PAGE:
Narrative Structures of Maya Mental Disorders: An ethnography of Q’eqchi’ healing
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A wealth of research into medical and healing traditions of Maya communities has been conducted. Previous research has also explored unique conceptions of health and disorder held by Maya peoples. This study adds the voices of Q’eqchi’ Maya healers of southern Belize to this accruing research. Working from Indigenous research paradigms, a nine-month ethnographic study with six practicing members of the Q’eqchi’ Healers Association (QHA) of Belize occurred. The QHA is an endogenous grass-roots association formed in 1999 to preserve Maya medical knowledge and healing practices. In collaboration with the QHA members, this research focused on the healers’ conceptualizations and treatments of mental illness and disorders. During ethnographic research, 94 in-depth qualitative interviews with the six members of the QHA and 43 observations of healing encounters occurred. Twenty-six additional interviews were held with patients and participation in other healing ceremonies and cultural gatherings frequently took place. From the analysis of these data, there are 17 different mental illnesses and disorders recognized by the Q’eqchi’ healers that fall within one of four broad “narrative genres.” The main argument of the dissertation is that these “narrative genres” are epistemological structures that the healers use to “read” and “emplot” specific cases of illness to which they attend. Since narrative theory and research focuses largely on individual patient experiences, this study expands contemporary theory by looking at the Q’eqchi’ healers medical epistemology through a narrative lens. It is argued that a deeper understanding of Q’eqchi’ conceptions of mental illness and disorder can also aid dialogues between the “traditional” healers and biomedical practitioners working within the Belize Ministry of Health while also improving the treatment of Q’eqchi’ patients. This research adds to the areas of applied ethnography, narrative theory, Indigenous epistemology, cultural psychiatry, medical anthropology, and medical pluralism.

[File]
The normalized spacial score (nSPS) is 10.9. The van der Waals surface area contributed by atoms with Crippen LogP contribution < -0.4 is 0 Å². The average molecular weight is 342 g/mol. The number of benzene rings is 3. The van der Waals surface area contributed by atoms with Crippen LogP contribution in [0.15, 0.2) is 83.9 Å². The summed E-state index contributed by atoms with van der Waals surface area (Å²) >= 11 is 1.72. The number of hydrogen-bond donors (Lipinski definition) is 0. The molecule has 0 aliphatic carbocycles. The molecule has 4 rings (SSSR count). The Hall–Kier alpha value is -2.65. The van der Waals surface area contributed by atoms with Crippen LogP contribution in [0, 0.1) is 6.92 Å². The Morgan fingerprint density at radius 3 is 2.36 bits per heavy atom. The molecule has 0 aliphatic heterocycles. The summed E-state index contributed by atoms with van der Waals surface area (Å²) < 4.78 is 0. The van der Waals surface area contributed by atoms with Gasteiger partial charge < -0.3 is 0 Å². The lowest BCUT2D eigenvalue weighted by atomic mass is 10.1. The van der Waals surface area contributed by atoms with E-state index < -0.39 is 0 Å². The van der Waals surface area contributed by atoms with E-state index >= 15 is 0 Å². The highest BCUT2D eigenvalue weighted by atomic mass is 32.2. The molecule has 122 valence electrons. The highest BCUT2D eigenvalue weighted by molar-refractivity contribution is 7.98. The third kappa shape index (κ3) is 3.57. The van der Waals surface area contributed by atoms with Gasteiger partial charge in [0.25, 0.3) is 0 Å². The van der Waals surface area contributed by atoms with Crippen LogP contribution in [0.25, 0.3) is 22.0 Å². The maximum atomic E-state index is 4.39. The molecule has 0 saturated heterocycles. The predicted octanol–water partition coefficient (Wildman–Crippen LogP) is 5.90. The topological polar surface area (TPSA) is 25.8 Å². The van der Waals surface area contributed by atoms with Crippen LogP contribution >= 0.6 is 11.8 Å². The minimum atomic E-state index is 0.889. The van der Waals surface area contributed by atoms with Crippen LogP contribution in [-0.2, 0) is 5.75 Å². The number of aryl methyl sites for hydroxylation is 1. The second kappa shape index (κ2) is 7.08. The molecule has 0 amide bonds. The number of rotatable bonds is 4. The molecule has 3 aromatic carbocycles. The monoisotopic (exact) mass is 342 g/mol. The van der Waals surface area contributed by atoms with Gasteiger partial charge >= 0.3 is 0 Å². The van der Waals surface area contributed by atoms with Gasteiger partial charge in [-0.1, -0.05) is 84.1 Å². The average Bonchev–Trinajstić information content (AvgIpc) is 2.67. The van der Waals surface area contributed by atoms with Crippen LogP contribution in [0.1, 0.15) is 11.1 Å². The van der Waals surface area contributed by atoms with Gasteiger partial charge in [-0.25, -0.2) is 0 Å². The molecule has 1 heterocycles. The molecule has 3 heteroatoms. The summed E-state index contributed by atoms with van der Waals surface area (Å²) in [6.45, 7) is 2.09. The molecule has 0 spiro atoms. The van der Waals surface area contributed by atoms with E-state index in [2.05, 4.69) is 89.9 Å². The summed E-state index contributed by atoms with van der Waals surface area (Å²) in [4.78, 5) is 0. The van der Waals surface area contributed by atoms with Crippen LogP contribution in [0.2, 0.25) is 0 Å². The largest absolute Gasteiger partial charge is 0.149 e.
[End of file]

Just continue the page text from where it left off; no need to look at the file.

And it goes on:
DegreeDoctor of Philosophy (Ph.D.)
ProgramCulture and Human Development
SupervisorWaldram, James B.
CommitteeMcMullen, Linda; Teucher, Ulrich; Downe, Pamela; Adelson, Naomi
Copyright DateFebruary 2014
Mental illness, Indigenous healing, Indigenous knowledge, Maya, Belize, Ethnography, Psychological anthropology, medical anthropology, Cultural psychiatry, mental health